We will also make it easier for governors to allow prisoners to work with outside enterprises, extend Release on Temporary Licence and make it easier for offenders to be interviewed and obtain secure jobs on release.

We will help prisoners with mental health problems get the treatment they need by allowing governors to co-commission therapies with the NHS.

We will protect society from the dangers of prisoners being radicalised in our care by developing new counter-extremism strategies in our prisons.

We will ensure there is more humane treatment of female prisoners with children and a new emphasis on helping prisoners’ families support offenders to stay out of crime.

We will also review the youth justice system, and as part of this consider a new generation of secure schools to ensure we achieve the best outcomes for children who are remanded or sentenced to custody.

We will close old inefficient prisons and replace with new, modern prisons that will support better education and other rehabilitative services.

And we will build on our reform of probation to ensure offenders are monitored and supported effectively after they have left custody. In the last Parliament we ensured, for the very first time, that every offender, sentenced to more than a day in prison is supervised properly on release. In the past, offenders sentenced to terms of less than 12 months had next to no support. The Transforming Rehabilitation reforms which extended the reach of probation also brought more commercial expertise and charitable energy into reducing reoffending and we will support the innovative work now being done by more and more Community Rehabilitation Companies.

1.2 How MOJ is doing

  • Transforming Rehabilitation went live on 1 February 2015 – but we will monitor the performance of Community Rehabilitation Companies against payment-by-results metrics and take action to ensure they are given every chance to change more lives.

  • We will publish new prison league tables to measure performance in areas such as hours spent by prisoners out of their cell, levels of purposeful activity, educational value added, suitable qualifications acquired, effective care and support of staff and other metrics. We will consult with prison staff and governors on how these league tables might best be designed.

  • We will publish open and transparent figures for deaths in custody, assaults on prisoners, assaults on staff, staff turnover overall and by institution, reducing overcrowding, reducing re-offending, qualifications gained and jobs secured to ensure others can hold us to account. Our current performance can be found here.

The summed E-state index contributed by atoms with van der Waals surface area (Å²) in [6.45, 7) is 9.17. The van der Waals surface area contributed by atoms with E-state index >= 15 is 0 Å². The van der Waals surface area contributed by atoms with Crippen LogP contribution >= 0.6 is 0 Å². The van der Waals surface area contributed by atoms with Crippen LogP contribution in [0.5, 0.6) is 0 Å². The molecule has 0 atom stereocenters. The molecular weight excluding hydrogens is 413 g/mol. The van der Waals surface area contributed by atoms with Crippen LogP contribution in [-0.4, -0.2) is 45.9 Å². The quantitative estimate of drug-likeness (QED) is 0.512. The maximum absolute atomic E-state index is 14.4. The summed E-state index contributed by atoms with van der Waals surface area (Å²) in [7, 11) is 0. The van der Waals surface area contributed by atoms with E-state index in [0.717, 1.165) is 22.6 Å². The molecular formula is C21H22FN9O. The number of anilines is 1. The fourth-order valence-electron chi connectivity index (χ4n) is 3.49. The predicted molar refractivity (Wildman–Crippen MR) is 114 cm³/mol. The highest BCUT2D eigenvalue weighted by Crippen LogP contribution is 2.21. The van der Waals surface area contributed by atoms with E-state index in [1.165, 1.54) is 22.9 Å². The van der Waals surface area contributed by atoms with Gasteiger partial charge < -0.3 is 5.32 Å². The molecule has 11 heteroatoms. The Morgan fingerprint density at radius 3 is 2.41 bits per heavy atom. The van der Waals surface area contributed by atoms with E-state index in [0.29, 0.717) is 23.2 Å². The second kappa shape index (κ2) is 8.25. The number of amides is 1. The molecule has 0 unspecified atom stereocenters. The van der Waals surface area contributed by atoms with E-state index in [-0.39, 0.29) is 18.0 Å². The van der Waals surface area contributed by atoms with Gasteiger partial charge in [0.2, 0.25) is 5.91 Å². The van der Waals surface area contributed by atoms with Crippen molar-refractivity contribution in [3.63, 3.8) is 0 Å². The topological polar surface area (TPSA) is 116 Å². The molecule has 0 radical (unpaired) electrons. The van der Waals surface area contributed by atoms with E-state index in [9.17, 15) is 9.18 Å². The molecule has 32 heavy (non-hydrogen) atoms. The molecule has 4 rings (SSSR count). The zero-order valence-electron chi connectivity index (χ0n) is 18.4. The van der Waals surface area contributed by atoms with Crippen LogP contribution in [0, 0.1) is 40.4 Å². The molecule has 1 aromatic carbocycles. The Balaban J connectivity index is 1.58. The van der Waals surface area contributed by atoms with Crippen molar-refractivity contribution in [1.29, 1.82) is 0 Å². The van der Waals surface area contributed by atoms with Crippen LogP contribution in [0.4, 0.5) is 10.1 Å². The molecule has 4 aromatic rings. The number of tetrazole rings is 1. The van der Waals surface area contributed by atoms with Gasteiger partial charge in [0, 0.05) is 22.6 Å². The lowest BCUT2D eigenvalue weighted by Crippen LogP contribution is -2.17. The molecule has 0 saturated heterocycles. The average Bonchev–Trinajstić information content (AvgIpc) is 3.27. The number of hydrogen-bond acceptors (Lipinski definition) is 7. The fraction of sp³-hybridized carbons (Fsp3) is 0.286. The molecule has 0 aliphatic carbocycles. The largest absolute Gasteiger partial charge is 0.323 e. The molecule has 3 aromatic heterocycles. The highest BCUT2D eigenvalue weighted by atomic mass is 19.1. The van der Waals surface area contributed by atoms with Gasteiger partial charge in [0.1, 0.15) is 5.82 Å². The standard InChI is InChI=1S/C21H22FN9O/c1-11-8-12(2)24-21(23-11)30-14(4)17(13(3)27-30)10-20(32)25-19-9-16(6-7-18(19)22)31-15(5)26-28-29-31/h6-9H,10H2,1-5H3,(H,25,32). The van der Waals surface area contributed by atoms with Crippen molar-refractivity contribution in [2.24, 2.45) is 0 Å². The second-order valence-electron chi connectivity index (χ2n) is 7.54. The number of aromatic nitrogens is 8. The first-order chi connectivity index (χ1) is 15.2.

• We will support our new Chief Inspectors of Prisons and Probation to report honestly and unsparingly on where we need to improve.

  • We will open up as much data as possible overall across the MOJ and the National Offender Management Service to enable researchers, academics, charities, the media and the wider public understand what is happening in the criminal justice system and we will welcome media scrutiny of the progress we make.

2. Build a One Nation justice system by making access to justice swifter and more certain for all citizens whatever their background

Lead Minister: Shailesh Vara MP, Parliamentary Under-Secretary of State, Minister for the Courts and Legal Aid

Lead officials: Catherine Lee, Director General, Justice and Courts Policy Group, Natalie Ceeney, Chief Executive, HM Courts and Tribunals Service and Matthew Coats, Chief Executive of the Legal Aid Agency and Chief Operating Officer

2.1 What MOJ is doing

Citizens deserve swift and certain justice. The great American criminologist James Q Wilson has shown that the quicker - and more effectively - punishment is administered after any crime is committed, the more effective a justice system will be.

Criminals, typically, act impulsively and gamble that the justice system will be too slow and unwieldy to deal with them effectively. Many offenders know that if they play a waiting game they may be able to evade justice.

But swiftness is the very last characteristic anyone would associate with the justice system at the moment. Between April and June 2015, the average time taken to deal with cases from offence to acquittal or sentence – in other words the time we took to do right by the victim – was 266 days for cases dealt with in the Crown Court.

Victims should not have to wait for nearly 9 months after they have been robbed or assaulted to see justice done. Especially when, the longer they wait, the less certain justice may be.